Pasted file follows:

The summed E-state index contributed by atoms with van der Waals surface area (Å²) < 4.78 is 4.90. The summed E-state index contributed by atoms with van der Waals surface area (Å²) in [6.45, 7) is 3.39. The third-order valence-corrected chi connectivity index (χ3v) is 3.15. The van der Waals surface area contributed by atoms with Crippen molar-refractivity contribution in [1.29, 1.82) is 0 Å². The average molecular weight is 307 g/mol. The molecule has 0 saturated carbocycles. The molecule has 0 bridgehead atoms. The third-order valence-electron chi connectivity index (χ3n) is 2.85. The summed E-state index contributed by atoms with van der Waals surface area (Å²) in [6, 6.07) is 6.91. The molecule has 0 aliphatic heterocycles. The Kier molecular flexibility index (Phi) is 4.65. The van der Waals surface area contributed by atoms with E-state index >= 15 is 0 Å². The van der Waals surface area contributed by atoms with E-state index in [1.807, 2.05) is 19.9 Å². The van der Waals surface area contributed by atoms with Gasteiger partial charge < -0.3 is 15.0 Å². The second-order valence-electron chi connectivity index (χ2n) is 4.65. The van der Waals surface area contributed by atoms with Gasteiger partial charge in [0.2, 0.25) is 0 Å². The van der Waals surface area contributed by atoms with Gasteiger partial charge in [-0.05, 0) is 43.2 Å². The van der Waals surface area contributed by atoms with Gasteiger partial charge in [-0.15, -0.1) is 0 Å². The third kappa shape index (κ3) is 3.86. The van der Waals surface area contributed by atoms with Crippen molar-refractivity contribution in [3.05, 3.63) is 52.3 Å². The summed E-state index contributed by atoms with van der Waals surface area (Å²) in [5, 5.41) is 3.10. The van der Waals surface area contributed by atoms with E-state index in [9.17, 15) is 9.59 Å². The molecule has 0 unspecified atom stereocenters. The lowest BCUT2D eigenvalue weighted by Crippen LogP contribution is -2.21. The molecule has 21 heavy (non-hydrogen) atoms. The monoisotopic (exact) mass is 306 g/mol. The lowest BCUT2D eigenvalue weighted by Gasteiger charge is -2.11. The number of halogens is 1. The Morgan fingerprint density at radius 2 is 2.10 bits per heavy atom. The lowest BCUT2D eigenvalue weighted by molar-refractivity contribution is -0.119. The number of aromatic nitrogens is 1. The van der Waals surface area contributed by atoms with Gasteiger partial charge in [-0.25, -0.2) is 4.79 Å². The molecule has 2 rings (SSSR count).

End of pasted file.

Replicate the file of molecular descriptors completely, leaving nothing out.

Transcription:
The summed E-state index contributed by atoms with van der Waals surface area (Å²) < 4.78 is 4.90. The summed E-state index contributed by atoms with van der Waals surface area (Å²) in [6.45, 7) is 3.39. The third-order valence-corrected chi connectivity index (χ3v) is 3.15. The van der Waals surface area contributed by atoms with Crippen molar-refractivity contribution in [1.29, 1.82) is 0 Å². The average molecular weight is 307 g/mol. The molecule has 0 saturated carbocycles. The molecule has 0 bridgehead atoms. The third-order valence-electron chi connectivity index (χ3n) is 2.85. The summed E-state index contributed by atoms with van der Waals surface area (Å²) in [6, 6.07) is 6.91. The molecule has 0 aliphatic heterocycles. The Kier molecular flexibility index (Phi) is 4.65. The van der Waals surface area contributed by atoms with E-state index >= 15 is 0 Å². The van der Waals surface area contributed by atoms with E-state index in [1.807, 2.05) is 19.9 Å². The van der Waals surface area contributed by atoms with Gasteiger partial charge < -0.3 is 15.0 Å². The second-order valence-electron chi connectivity index (χ2n) is 4.65. The van der Waals surface area contributed by atoms with Gasteiger partial charge in [0.2, 0.25) is 0 Å². The van der Waals surface area contributed by atoms with Gasteiger partial charge in [-0.05, 0) is 43.2 Å². The van der Waals surface area contributed by atoms with Gasteiger partial charge in [-0.15, -0.1) is 0 Å². The third kappa shape index (κ3) is 3.86. The van der Waals surface area contributed by atoms with Crippen molar-refractivity contribution in [3.05, 3.63) is 52.3 Å². The summed E-state index contributed by atoms with van der Waals surface area (Å²) in [5, 5.41) is 3.10. The van der Waals surface area contributed by atoms with E-state index in [9.17, 15) is 9.59 Å². The molecule has 0 unspecified atom stereocenters. The lowest BCUT2D eigenvalue weighted by Crippen LogP contribution is -2.21. The molecule has 21 heavy (non-hydrogen) atoms. The monoisotopic (exact) mass is 306 g/mol. The lowest BCUT2D eigenvalue weighted by Gasteiger charge is -2.11. The number of halogens is 1. The Morgan fingerprint density at radius 2 is 2.10 bits per heavy atom. The lowest BCUT2D eigenvalue weighted by molar-refractivity contribution is -0.119. The number of aromatic nitrogens is 1. The van der Waals surface area contributed by atoms with Gasteiger partial charge in [-0.25, -0.2) is 4.79 Å². The molecule has 2 rings (SSSR count).